Capture your family history for future generations in photo albumns.

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Using photograph albumns to protect your family history.

Introduction

My Grandmother was a very straight-forward kind of person. She was part of generation who survived two world wars and had a make do and mend attitude to life. They lived in a time with extreme conditions and hard times yet the word Ďstressí didnít seem to exist. They walked miles for work and thought nothing of it, there were no hand-outs yet no-one appear to be unhappy with their lot, they just got on with it. She never really spoke much of her young life or her parents, yet when she dies last month, we had a perfectly written history of her life that she had completed long before her death, not to mention many photos of her parents and brother. Even back then with the lack of money there still appeared to be photos taken of friends and family on special occasions such as weddings and Christmas.

There was also a great record of my Grandfatherís life in the army in World War II, including pictures of the him and his army mates in Egypt and at the Catterick garrison. These act as part of the family history from a photographed boxing match on a boat to my Father and his sisters enjoying a donkey ride on the beach.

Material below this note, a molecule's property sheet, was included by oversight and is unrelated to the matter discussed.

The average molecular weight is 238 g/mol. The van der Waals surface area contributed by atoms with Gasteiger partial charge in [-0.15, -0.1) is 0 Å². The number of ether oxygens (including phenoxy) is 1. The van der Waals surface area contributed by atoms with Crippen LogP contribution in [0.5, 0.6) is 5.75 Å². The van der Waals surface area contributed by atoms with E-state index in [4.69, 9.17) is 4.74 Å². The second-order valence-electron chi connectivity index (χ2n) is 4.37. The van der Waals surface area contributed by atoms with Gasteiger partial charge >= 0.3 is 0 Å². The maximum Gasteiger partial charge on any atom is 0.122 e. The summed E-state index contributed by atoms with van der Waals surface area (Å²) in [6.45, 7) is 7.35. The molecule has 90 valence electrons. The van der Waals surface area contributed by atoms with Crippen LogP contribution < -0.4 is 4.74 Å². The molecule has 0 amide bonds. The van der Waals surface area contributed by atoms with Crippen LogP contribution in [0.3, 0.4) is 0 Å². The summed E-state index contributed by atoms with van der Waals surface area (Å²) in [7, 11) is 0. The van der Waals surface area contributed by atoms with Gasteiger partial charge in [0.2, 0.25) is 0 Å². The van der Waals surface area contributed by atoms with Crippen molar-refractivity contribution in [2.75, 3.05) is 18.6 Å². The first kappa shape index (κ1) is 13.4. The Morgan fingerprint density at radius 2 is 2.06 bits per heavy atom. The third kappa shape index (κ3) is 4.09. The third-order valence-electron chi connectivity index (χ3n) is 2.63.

Protecting photographs in the digital age

Of course, the world is unrecognisable in terms of lifestyle and technology but ironically I am not sure that our future generations will have so many photos to look through in the years to come. Although, cameras on phones, video cameras and e-mail have made it very easy to stay in touch and capture every single second of your holiday (much to your friends dismay) I do wonder whether the photos we take today will be so coveted. Perhaps not, after all, there will be potentially hundreds or if people do not print them from their electronic devices they will be not many at all. It is noticeable that I do not have nearly as many photos in albums in the last five years than I did in the five years previous to that. The reason for this is that they all tend to live on my PC, or on a DVD or an ipod. However many good intentions I have, I never seem to get round to printing photos even though much time is spent taking them.

Using a photograph albumn to protect your photographs and tell a story

So if you do take 10 or more shots of the same view, remember to print out the edited highlights for many reasons. Firstly, however much friends and family smile at your hundreds of photos there is a limit to how much they can look through on a laptop, secondly, unless you back up with a military precision you never know, when you PC or laptop is about to irretrievably break down. Thirdly, a useless file number isnít going to tell future generations much about what they are looking at should your electronic photos survive. With this in mind, make sure you print a few photos out to show your friends after your holiday. You will be able to look back fondly on your holidays or special events and put them in a nice album, complete with names, places and dates for your own pleasure as well as for future generations.